Batman: The Dark Knight Returns |
Frank Miller, writer and artist
(DC Comics, 1986)
Frank Miller changed the rules and wrote the Batman story no one else would write.
Sure, people had written stories before about an aging Batman. Usually, they were cute tales about the retired and happily married hero beaming proudly as the former Robin takes his place in the cape, and his young, blond son became the new sidekick.
But Miller did something a little different. With The Dark Knight Returns, first issued in collected form in 1986, he redefined the genre of comics forever. As Alan Moore, himself an innovator in the genre, wrote in his introduction, Miller "has taken a character whose every trivial and incidental detail is graven in stone on the hearts and minds of the comic fans that make up his audience and managed to dramatically redefine that character without contradicting one jot of the character's mythology. ... Everything is exactly the same, except for the fact that it's all totally different."
In the first of four chapters comprising the series, Miller introduces us to an aging Bruce Wayne who's been retired as Batman for 10 years and is obsessed with his own death. Commissioner Gordon is still around, but he's being forced to retire from the police force on his 70th birthday, one month away. And Gotham City is going to Hell, the victim of a heatwave and a massive upswing in violent crime.
Then we learn of the release of reformed criminal Harvey Dent, the former district attorney who became Two-Face when scarred with acid. A leading psychiatrist vouches for Dent's newfound mental stability, and a top plastic surgeon has finally restored Dent's face to normal. But then Dent disappears and a new crime wave begins.
And suddenly, witnesses are reporting a large, bat-like creature attacking crime all over the city. For a while we get glimpses -- a boot, a glove, a crippled criminal -- interspersed with news reports and man-on-the-street interviews with people debating the existing of Batman.
Our first glimpse of the hero, leaping after a getaway car, sets a standard for dramatic artwork which helped to remold the look of comics in the years since its first release. Although Miller was assisted in the art by inker Klaus Janson and colorist Lynn Varley, the overall look of the book is his own -- and he did a tremendous job with it. There are better artists out there, but Miller's bold, sometimes repetitive presentation borrows some visual ideas from film-making and, coupled with the text, provides a new style in story art.
It is also during this first chapter that Miller remakes the moment that made Batman. Sure, the basic story is the same -- heading home after seeing The Mark of Zorro, the young Bruce Wayne watches his parents brutally gunned down by an alleyway hoodlum -- but the details, down to the pearls falling from his mother's broken necklace, have been copied and recopied by countless Batman artists since.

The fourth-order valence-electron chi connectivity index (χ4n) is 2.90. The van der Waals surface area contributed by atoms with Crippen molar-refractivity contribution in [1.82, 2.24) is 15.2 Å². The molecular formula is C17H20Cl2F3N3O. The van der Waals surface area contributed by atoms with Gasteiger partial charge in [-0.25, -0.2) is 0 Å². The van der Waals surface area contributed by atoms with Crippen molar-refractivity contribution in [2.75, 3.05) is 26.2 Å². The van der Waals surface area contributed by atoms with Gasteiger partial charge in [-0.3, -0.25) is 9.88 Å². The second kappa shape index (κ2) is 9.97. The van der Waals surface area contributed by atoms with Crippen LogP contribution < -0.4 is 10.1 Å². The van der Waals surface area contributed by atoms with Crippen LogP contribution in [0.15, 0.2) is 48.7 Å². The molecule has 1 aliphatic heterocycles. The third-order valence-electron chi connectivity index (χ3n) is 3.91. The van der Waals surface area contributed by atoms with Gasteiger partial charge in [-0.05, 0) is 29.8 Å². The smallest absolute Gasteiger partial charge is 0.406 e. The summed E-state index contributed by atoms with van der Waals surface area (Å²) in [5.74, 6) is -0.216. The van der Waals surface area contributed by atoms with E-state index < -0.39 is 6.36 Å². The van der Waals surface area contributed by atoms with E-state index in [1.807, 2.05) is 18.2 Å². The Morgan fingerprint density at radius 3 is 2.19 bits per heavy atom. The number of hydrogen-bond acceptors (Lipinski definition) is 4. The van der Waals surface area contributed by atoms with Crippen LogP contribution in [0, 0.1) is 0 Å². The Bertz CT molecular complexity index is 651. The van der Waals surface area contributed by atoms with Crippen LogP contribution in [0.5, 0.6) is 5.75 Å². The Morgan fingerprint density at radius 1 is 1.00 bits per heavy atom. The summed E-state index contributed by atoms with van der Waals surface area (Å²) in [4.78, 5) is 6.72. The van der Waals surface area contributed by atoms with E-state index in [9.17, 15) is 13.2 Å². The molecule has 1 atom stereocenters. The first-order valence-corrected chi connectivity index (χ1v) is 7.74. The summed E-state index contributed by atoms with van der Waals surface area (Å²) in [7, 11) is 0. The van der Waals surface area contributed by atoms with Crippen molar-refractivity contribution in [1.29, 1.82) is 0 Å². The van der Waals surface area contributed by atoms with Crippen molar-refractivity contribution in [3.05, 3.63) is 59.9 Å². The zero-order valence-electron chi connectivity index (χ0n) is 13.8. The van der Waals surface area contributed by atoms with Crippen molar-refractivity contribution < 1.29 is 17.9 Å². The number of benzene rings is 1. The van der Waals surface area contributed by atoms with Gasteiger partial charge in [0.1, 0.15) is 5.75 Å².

Chapter two gives us a different sort of criminal -- no less colorful than the Jokers, Penguins and Two-Faces, but far more real to many contemporary city dwellers. The Mutants, as the gang has been called, is made up of young anarchists with a thirst for violence and no concept of innocent bystanders. They kill for fun, for kicks ... and they have the weaponry to make it hurt. In a way, these kids are more evil than all the plottings and machinations of Batman's usual costumed foes.
Again with the splashy full-page entrance ... Batman's attack on the insane Mutant leader is visually awe-inspiring. The battle which follows is a heart-stopper. And the rematch ... oof.
This chapter also introduces the new Robin, an acrobatic girl sold on legends of the old Batman. Her entrance into the action is a surprise, more to the Batman than to the readers, but she makes a noteworthy addition to the ranks of Robins who've worn the gaudy costume.
Chapter three -- the Mutant threat is over, but the former gang members have splintered into violent pockets. Some continue their reign of terror on a smaller scale, while others become the Sons of the Batman, a vigilante group for whom there is a very thin line between criminals and victims.
Growing turmoil in Gotham mirrors a global crisis in Central America. One man is called upon to handle both -- and let me give you a hint, he's faster than a speeding bullet.
In the past, Batman and Superman were often paired as good friends. In the new DC universe, writers have followed Miller's lead -- the two heroes with such drastically different approaches are respectful allies, not pals. There are walls between them that even Superman can not leap.